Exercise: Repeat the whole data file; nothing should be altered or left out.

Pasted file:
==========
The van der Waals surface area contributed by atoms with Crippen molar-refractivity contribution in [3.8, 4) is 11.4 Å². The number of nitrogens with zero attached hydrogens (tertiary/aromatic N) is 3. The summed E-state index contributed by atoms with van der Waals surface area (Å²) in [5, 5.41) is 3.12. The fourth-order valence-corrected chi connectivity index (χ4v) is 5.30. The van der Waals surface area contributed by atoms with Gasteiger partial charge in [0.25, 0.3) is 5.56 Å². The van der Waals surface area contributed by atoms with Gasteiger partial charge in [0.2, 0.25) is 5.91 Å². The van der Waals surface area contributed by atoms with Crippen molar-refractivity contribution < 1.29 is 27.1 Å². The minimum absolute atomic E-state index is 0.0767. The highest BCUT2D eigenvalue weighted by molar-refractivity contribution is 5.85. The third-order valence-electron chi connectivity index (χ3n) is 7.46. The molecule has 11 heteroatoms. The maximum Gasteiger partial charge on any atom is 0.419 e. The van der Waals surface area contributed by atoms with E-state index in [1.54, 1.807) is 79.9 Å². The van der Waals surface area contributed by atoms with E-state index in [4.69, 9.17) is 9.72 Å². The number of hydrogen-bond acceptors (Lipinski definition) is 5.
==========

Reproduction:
The van der Waals surface area contributed by atoms with Crippen molar-refractivity contribution in [3.8, 4) is 11.4 Å². The number of nitrogens with zero attached hydrogens (tertiary/aromatic N) is 3. The summed E-state index contributed by atoms with van der Waals surface area (Å²) in [5, 5.41) is 3.12. The fourth-order valence-corrected chi connectivity index (χ4v) is 5.30. The van der Waals surface area contributed by atoms with Gasteiger partial charge in [0.25, 0.3) is 5.56 Å². The van der Waals surface area contributed by atoms with Gasteiger partial charge in [0.2, 0.25) is 5.91 Å². The van der Waals surface area contributed by atoms with Crippen molar-refractivity contribution < 1.29 is 27.1 Å². The minimum absolute atomic E-state index is 0.0767. The highest BCUT2D eigenvalue weighted by molar-refractivity contribution is 5.85. The third-order valence-electron chi connectivity index (χ3n) is 7.46. The molecule has 11 heteroatoms. The maximum Gasteiger partial charge on any atom is 0.419 e. The van der Waals surface area contributed by atoms with E-state index in [1.54, 1.807) is 79.9 Å². The van der Waals surface area contributed by atoms with E-state index in [4.69, 9.17) is 9.72 Å². The number of hydrogen-bond acceptors (Lipinski definition) is 5.